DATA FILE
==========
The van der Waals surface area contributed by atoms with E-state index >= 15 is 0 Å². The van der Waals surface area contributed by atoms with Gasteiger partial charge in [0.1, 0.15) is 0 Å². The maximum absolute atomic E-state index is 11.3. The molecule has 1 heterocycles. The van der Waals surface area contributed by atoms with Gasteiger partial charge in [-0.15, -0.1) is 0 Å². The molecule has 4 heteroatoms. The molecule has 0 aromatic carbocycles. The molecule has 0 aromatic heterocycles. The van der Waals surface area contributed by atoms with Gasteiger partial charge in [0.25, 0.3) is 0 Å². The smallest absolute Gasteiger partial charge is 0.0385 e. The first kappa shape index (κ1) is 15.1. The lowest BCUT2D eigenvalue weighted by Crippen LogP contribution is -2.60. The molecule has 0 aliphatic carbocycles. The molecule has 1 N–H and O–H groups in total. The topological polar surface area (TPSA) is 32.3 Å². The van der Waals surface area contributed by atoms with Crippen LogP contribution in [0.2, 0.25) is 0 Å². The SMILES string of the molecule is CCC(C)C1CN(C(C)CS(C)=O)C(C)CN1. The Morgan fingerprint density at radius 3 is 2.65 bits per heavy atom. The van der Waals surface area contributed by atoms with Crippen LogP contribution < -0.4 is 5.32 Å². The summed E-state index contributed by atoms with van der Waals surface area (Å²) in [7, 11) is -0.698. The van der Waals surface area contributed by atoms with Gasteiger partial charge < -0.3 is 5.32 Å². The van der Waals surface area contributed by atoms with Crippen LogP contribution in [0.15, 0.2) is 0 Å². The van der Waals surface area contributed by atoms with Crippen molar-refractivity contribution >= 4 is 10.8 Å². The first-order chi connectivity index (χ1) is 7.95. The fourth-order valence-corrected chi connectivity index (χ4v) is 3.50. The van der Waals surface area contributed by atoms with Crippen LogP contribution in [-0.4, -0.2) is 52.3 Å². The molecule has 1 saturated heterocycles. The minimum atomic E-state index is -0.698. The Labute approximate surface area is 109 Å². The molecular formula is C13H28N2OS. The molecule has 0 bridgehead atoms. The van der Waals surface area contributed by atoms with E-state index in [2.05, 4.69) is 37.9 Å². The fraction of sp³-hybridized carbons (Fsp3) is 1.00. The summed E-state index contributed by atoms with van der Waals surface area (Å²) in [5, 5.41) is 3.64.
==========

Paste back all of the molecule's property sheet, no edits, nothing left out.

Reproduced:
The van der Waals surface area contributed by atoms with E-state index >= 15 is 0 Å². The van der Waals surface area contributed by atoms with Gasteiger partial charge in [0.1, 0.15) is 0 Å². The maximum absolute atomic E-state index is 11.3. The molecule has 1 heterocycles. The van der Waals surface area contributed by atoms with Gasteiger partial charge in [-0.15, -0.1) is 0 Å². The molecule has 4 heteroatoms. The molecule has 0 aromatic carbocycles. The molecule has 0 aromatic heterocycles. The van der Waals surface area contributed by atoms with Gasteiger partial charge in [0.25, 0.3) is 0 Å². The smallest absolute Gasteiger partial charge is 0.0385 e. The first kappa shape index (κ1) is 15.1. The lowest BCUT2D eigenvalue weighted by Crippen LogP contribution is -2.60. The molecule has 0 aliphatic carbocycles. The molecule has 1 N–H and O–H groups in total. The topological polar surface area (TPSA) is 32.3 Å². The van der Waals surface area contributed by atoms with Crippen LogP contribution in [0.2, 0.25) is 0 Å². The SMILES string of the molecule is CCC(C)C1CN(C(C)CS(C)=O)C(C)CN1. The Morgan fingerprint density at radius 3 is 2.65 bits per heavy atom. The van der Waals surface area contributed by atoms with Crippen LogP contribution < -0.4 is 5.32 Å². The summed E-state index contributed by atoms with van der Waals surface area (Å²) in [7, 11) is -0.698. The van der Waals surface area contributed by atoms with Gasteiger partial charge < -0.3 is 5.32 Å². The van der Waals surface area contributed by atoms with Crippen LogP contribution in [0.15, 0.2) is 0 Å². The van der Waals surface area contributed by atoms with Crippen molar-refractivity contribution >= 4 is 10.8 Å². The first-order chi connectivity index (χ1) is 7.95. The fourth-order valence-corrected chi connectivity index (χ4v) is 3.50. The van der Waals surface area contributed by atoms with Crippen LogP contribution in [-0.4, -0.2) is 52.3 Å². The molecule has 1 saturated heterocycles. The minimum atomic E-state index is -0.698. The Labute approximate surface area is 109 Å². The molecular formula is C13H28N2OS. The molecule has 0 bridgehead atoms. The van der Waals surface area contributed by atoms with E-state index in [2.05, 4.69) is 37.9 Å². The fraction of sp³-hybridized carbons (Fsp3) is 1.00. The summed E-state index contributed by atoms with van der Waals surface area (Å²) in [5, 5.41) is 3.64.